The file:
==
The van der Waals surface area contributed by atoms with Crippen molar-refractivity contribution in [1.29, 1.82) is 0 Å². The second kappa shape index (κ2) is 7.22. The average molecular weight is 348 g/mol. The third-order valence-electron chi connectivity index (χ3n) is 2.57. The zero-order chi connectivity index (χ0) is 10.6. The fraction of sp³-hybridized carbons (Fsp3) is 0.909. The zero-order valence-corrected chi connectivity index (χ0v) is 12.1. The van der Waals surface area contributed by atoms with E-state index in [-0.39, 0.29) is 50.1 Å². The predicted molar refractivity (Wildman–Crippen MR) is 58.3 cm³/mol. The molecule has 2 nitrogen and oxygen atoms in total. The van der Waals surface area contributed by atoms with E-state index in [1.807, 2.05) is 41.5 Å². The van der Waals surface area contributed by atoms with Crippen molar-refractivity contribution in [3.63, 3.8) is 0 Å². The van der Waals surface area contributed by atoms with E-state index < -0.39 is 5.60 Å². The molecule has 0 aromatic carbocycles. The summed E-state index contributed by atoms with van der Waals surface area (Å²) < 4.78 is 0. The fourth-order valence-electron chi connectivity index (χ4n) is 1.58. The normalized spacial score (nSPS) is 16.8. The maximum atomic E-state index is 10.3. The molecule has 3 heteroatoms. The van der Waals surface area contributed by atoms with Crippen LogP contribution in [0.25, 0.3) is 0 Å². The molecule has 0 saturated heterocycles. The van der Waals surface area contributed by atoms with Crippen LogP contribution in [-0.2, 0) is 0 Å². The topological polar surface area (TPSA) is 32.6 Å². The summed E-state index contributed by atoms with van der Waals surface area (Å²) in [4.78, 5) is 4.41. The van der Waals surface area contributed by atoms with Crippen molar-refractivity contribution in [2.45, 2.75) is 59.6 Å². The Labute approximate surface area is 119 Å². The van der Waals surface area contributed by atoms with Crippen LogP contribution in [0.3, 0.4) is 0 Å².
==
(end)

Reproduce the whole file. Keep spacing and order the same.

The van der Waals surface area contributed by atoms with Crippen molar-refractivity contribution in [1.29, 1.82) is 0 Å². The second kappa shape index (κ2) is 7.22. The average molecular weight is 348 g/mol. The third-order valence-electron chi connectivity index (χ3n) is 2.57. The zero-order chi connectivity index (χ0) is 10.6. The fraction of sp³-hybridized carbons (Fsp3) is 0.909. The zero-order valence-corrected chi connectivity index (χ0v) is 12.1. The van der Waals surface area contributed by atoms with E-state index in [-0.39, 0.29) is 50.1 Å². The predicted molar refractivity (Wildman–Crippen MR) is 58.3 cm³/mol. The molecule has 2 nitrogen and oxygen atoms in total. The van der Waals surface area contributed by atoms with E-state index in [1.807, 2.05) is 41.5 Å². The van der Waals surface area contributed by atoms with Crippen molar-refractivity contribution in [3.63, 3.8) is 0 Å². The van der Waals surface area contributed by atoms with E-state index < -0.39 is 5.60 Å². The molecule has 0 aromatic carbocycles. The summed E-state index contributed by atoms with van der Waals surface area (Å²) < 4.78 is 0. The fourth-order valence-electron chi connectivity index (χ4n) is 1.58. The normalized spacial score (nSPS) is 16.8. The maximum atomic E-state index is 10.3. The molecule has 3 heteroatoms. The van der Waals surface area contributed by atoms with Crippen LogP contribution in [0.25, 0.3) is 0 Å². The molecule has 0 saturated heterocycles. The van der Waals surface area contributed by atoms with Crippen LogP contribution in [-0.2, 0) is 0 Å². The topological polar surface area (TPSA) is 32.6 Å². The summed E-state index contributed by atoms with van der Waals surface area (Å²) in [4.78, 5) is 4.41. The van der Waals surface area contributed by atoms with Crippen molar-refractivity contribution in [2.45, 2.75) is 59.6 Å². The Labute approximate surface area is 119 Å². The van der Waals surface area contributed by atoms with Crippen LogP contribution in [0.3, 0.4) is 0 Å².